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  • Michael Rogers

The Bold Line Between Planned Development and Grassroots Movement

I’m currently caught between two schools of thought. I’ve thrown around the term “community development” several times lately. To me, those two words are working against each other to the point where true community development is rarely seen. “Community” is taking the role of an advocate for all those involved with little thought of yourself. While the advocate may benefit, many times it is only through the elevation of everyone. To advocate for the needs of a community, you are typically very vocal about those needs so there is no confusion where you stand. It is the grassroots movements that take the longest to materialize but have the deepest impact. “Development” is taking the role of a planner or developer. While the community may benefit, many times there is a “return on investment” conversation along the way by those taking the chance. Plans are only whispered of until the timing is right. Deals are made and business is done with as few involved as possible. Otherwise, someone else may step in and reap the benefit. I know I’m painting with a very broad brush with very specific characterizations… but stay with me.

In most cases, development is filling a true need… but it is too focused in its response. We don’t have enough middle-income houses… let’s subdivide five acres and build eighteen very similar houses. We don’t have enough places to shop… here’s a 50’x150’ metal building we’ll “build to suit”. Don’t worry… we’ll put some stone on the front. We don’t have enough places to eat… you like Mexican food? Development requires risk, financial backing, and a mindset that the “supply” of whatever is being provided will meet a “demand” to the point of paying the note every month. And knowing that the need you’re filling will still be there in a year when your project is complete. Residential development is one of the riskiest of them all. The amount of infrastructure that must go into a property for housing is a huge financial undertaking before even one lot is sold or house built. Having a developer’s mindset is essential to long-term growth.

In most cases, community advocacy is filling a true need… but it is so general that there is no one solution. For every problem, there are a dozen different ways to solve it. So much so, that it’s hard to get a large enough number of people behind one solution for it to make any difference. And even when you get a common goal, change is like the stream caring out the bedrock in a bend. True change is hard. True change is slow. True change is many times seen only by the next generation looking back. But it’s also worth it. Community advocates see problems much bigger than them knowing that anything they do is a drop in the bucket. But it’s the mindset that even that drop makes the difference. Having a community advocate’s mindset is essential to long-term good.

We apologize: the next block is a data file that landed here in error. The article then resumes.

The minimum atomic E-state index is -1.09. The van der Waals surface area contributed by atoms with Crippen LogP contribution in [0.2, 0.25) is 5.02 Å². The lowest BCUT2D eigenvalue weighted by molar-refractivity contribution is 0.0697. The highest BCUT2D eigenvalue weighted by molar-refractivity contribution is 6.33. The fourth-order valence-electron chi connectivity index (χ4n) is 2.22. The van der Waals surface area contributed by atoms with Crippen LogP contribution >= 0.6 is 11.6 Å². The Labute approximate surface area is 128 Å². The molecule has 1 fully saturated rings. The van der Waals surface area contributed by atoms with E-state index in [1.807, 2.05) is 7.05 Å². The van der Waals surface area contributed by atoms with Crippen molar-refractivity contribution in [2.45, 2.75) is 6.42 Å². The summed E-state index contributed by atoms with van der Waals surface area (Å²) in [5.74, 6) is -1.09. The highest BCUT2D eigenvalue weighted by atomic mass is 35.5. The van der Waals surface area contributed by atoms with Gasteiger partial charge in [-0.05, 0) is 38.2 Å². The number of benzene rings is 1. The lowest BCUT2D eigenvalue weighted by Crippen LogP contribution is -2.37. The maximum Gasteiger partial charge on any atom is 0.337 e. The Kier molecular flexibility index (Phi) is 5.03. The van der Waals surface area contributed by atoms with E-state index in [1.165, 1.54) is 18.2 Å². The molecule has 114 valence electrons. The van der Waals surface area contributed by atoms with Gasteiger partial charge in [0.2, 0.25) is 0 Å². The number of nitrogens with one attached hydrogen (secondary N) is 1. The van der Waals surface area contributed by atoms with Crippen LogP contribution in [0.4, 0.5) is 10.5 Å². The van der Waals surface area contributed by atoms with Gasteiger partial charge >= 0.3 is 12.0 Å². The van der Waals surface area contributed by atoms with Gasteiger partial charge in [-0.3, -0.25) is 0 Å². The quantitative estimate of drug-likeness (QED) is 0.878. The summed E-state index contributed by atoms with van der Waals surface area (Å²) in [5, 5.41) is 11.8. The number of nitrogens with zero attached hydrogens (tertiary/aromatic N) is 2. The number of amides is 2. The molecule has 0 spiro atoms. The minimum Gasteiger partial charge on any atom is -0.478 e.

So here I am, an architect and small business owner, observing all those around me who have tried before and are trying now with varying degrees of success in making real change in our communities. Nothing I’m doing is special or revolutionary. I’ve had enough conversations about this to know there are plenty on board. I’m just one of some currently saying it out loud hoping to bring the right group together. And then, I’m hoping another group takes every bit of what they’ll see and does it a dozen more times. I hope to be a bold line between developer and advocate. Providing an avenue for planned developments that serve a grassroots movement in our communities.

Here’s a thought… Why can’t we have nice things? Because most of the time, we simply settle for less. No more talking about how somewhere else has walkable neighborhoods, active green spaces, front porch communities, thriving small businesses, and character that reflects the spaces it creates. As long as there are quarter acre spec home lots selling at top dollar without even a thought of having a better option, the better option will never be provided. As long as talking about a solution makes us feel better about ourselves, the work it takes to do that solution will never be done. We actually have to want this in order for it to happen… and don’t settle for less.

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1 Comment

ZJ Burton
ZJ Burton
Aug 18, 2023

There's so much to unpack in each of these paragraphs, but your point of view in the first paragraph and the last three sentences is worth repeating.

I sense a familiar frustration in your tone and wish to be a voice of encouragement in this time.

The most pivotal point in my career was in a landscape architect class, where we studied dynamic patterns and biodiversity. I chose this class after attending a "Decoding a Landscape" lecture where the department head proclaimed that his job as a landscape architect is to "focus on where the edges meet." It seems that it would do everyone involved in this process—or maybe just you—to approach future discussions in this manner.

After all, you…

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